Still there was a serious problem that I simply could not see a way to overcome, and Lulu was completely reorganized at the corporate level in 2008. Most of my contacts were forced to resign, and I was back at square one.
The base price of the books was too high to lead to impulse buys.
Lesson #5: In any industry, the price point you set must seem reasonable and fair to consumers. If consumers perceive they’re “getting a deal” then you’ve priced your product well.
So how to overcome the high price of POD books? I struggled with this one for almost two years before I released CLAWS in summer 2009.
With CLAWS, my initial goal was to release a trade paperback and sell at least 200 copies. By poring over the booking phase of the project and searching exhaustively online and at writers’ conferences around the country, I managed to arrive at a base cost of about four bucks for the book (U.S.).
I think it’s safe to say that this was a Priority #1 Goal with the release of CLAWS. To get the cost down as low as I could.
And then Amazon Kindle came along.
In 2008, Amazon began beta-testing their Digital Text Platform for Kindle by e-mailing established authors and asking them to upload their books. By early 2009, Amazon ended the beta-testing and opened the DTP to anyone who had a book and the technical skill to upload it.
Sometimes stars align in life, and this was exactly the case for me. I priced CLAWS on the Kindle eReading device for 99 cents in mid-May 2009. The book became a bestseller in days.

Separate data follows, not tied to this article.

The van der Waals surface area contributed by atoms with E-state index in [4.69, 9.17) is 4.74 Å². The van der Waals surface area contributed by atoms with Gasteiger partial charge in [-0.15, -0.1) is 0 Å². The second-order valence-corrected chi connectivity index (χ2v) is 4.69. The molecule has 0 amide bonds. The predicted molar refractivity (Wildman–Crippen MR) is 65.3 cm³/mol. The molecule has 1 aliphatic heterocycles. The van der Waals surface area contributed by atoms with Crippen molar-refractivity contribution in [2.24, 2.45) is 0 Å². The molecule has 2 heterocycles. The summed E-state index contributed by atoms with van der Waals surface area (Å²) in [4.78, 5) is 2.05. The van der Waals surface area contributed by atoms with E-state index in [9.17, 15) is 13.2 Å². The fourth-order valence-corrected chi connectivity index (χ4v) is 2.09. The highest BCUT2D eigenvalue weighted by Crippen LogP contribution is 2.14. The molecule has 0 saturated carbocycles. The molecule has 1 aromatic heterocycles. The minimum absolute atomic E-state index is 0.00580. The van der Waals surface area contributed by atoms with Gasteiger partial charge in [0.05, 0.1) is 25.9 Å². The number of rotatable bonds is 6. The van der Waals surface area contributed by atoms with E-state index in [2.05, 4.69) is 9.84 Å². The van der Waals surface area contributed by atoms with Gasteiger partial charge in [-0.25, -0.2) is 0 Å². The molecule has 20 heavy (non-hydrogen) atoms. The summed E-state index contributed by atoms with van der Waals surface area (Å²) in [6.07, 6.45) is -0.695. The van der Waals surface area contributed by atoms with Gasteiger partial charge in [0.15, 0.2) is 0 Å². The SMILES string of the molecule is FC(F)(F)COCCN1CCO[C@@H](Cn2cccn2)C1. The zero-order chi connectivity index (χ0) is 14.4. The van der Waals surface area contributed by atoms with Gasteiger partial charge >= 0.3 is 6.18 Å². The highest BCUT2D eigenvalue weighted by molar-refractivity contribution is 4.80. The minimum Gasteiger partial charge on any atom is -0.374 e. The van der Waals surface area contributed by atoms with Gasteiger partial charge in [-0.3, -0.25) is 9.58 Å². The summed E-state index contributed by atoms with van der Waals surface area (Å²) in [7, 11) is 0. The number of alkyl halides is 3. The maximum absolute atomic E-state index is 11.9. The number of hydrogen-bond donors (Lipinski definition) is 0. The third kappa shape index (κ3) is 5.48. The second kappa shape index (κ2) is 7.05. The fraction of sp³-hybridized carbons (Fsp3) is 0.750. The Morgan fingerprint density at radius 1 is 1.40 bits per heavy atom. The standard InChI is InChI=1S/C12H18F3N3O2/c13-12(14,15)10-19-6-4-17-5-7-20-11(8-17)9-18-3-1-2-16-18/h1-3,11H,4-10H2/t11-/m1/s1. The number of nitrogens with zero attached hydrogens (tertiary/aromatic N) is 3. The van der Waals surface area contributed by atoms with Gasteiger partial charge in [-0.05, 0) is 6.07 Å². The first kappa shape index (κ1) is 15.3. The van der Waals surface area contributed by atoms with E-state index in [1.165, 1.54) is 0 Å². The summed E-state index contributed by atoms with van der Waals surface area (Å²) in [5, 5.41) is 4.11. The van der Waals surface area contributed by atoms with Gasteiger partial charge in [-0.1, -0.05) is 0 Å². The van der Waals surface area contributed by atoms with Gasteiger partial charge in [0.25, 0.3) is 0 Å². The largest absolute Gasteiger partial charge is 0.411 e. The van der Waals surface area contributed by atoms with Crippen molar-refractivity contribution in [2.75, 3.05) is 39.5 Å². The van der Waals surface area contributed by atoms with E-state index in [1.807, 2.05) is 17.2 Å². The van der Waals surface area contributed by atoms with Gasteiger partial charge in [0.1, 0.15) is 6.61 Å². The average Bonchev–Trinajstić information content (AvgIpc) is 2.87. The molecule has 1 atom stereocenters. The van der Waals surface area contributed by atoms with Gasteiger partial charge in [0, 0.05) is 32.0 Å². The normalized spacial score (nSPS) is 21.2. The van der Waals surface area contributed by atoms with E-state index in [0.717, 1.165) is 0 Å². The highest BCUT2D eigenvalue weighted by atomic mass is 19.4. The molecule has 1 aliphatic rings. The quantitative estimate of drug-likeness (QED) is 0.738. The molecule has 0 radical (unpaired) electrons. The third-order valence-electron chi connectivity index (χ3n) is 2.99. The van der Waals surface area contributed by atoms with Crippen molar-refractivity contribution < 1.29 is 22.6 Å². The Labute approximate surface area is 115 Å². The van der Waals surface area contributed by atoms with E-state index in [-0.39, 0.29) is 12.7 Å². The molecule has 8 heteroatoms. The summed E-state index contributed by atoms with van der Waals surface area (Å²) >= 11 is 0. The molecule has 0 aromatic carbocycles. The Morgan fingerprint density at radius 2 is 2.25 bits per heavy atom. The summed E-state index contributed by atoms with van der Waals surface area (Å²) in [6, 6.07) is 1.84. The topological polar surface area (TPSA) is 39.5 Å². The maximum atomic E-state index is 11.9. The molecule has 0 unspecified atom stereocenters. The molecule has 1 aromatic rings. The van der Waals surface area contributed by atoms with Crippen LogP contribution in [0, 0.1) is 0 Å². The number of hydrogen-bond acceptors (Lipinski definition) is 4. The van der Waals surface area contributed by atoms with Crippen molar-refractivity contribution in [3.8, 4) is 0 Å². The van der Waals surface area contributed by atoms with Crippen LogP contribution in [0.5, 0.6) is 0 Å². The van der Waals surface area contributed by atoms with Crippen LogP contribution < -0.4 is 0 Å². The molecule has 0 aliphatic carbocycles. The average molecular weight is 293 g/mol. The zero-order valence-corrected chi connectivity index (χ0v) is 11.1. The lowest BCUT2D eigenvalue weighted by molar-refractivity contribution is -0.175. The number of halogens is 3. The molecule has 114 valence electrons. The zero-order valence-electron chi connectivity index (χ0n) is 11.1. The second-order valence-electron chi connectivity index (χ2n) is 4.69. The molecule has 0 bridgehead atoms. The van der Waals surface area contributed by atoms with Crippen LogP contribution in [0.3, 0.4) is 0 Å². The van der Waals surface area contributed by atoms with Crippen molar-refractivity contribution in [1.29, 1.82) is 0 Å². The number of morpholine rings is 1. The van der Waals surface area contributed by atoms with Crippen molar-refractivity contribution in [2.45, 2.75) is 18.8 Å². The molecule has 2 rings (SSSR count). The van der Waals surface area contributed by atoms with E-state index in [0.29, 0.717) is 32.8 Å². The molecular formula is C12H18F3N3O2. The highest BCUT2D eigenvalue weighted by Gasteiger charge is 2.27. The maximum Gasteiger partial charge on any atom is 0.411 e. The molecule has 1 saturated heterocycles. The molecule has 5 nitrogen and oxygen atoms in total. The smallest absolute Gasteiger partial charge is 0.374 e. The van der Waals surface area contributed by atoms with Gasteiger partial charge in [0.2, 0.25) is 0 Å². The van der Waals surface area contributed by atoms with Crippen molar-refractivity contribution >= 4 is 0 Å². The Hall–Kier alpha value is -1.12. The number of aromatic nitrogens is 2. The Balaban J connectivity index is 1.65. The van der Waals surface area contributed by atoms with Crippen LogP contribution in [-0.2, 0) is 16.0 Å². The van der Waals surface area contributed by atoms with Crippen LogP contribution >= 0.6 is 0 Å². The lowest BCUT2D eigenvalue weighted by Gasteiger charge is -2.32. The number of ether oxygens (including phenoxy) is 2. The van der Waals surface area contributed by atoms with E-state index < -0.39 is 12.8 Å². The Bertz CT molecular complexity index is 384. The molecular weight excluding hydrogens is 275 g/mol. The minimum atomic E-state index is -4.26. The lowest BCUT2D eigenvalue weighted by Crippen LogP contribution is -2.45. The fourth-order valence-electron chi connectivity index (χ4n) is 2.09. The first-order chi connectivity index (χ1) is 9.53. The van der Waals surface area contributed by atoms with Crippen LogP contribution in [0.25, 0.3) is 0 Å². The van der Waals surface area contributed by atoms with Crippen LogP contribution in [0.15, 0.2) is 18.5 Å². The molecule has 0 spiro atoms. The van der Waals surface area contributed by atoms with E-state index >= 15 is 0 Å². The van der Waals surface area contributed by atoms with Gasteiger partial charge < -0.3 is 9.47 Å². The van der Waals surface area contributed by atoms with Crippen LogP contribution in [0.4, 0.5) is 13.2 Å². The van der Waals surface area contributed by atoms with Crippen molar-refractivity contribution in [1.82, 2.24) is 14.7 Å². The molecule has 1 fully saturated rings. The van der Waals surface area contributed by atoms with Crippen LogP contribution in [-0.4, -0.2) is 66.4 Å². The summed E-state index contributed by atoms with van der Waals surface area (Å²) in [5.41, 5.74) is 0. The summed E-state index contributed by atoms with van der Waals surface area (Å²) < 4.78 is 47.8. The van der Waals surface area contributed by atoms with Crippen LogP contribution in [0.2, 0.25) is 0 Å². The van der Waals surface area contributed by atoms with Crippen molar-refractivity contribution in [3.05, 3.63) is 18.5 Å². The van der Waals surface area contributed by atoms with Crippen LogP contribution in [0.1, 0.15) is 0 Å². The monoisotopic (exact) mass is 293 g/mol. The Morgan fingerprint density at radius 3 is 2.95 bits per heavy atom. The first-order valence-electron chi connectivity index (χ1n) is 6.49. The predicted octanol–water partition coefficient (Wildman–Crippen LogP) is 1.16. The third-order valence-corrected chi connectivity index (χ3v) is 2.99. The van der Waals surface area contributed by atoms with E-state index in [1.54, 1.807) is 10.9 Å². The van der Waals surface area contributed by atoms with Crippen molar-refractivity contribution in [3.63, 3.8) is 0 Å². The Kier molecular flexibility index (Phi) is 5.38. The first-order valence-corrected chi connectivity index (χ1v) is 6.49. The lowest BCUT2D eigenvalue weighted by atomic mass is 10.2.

Then I brought out The Colorado Sequence at 99 cents, and the book shot to #111 overall in the Kindle store (out of 300,000 titles at the time).
For the next six months, I sold a lot of books.
Then, in December with the help of a friend, I listed my short story collection The Kiribati Test in the Kindle store for free. I had 30,000 costumers download my book to their devices in six weeks. Suddenly, I started getting e-mails from movie studios and had literary agents contacting me. It was a wild ride.
Which brings us to summer 2010 and the release of CLAWS 2. For the past year, I’ve been hosting an online interview show Book Chatter using ustream.tv. I’ve mostly concentrated on Kindle authors and bloggers, and so have made some important friends in this community. With their help, I launched a Blog Tour to market and promote the novel.
With CLAWS 2, I actually increased the price to $2.99… the first time in six years I’ve moved in that direction with pricing. As a result I’ve started earning a 70% royalty rate on each sale, and in the past week combined sales of CLAWS 2 and CLAWS have been good. It’s too early for me to assess its overall performance, but it seems to be working well. And most importantly, I’m having fun.
If you can get to a point as an author where customers are happy, you’re happy, and you’re selling books entirely on your own initiative, then you are in a good place.
If anything, I guess my story is the story of perseverance, of learning from your mistakes, of wanting to grow and get better, and of never giving up.
Thanks, Becky, for having me at your place today, and thank you for all your support, your reviews, and encouragement over the years. If you weren’t the very first, you were certainly one of the first half dozen or so folks to acknowledge my work.
Stacey Cochran was born in the Carolinas, where his family traces its roots to the mid 1800s. In 1998 he was selected as a finalist in the Dell Magazines undergraduate fiction competition, and he made his first professional short story sale to CutBank in 2001. In 2004, he was selected as a finalist in the St. Martin’s Press/PWA Best First Private Eye Novel Contest. He lives in Raleigh, North Carolina with his wife Dr. Susan K. Miller-Cochran and their son Sam, and he teaches writing at North Carolina State University. His books include CLAWS, CLAWS 2, The Colorado Sequence, Amber Page, and The Kiribati Test.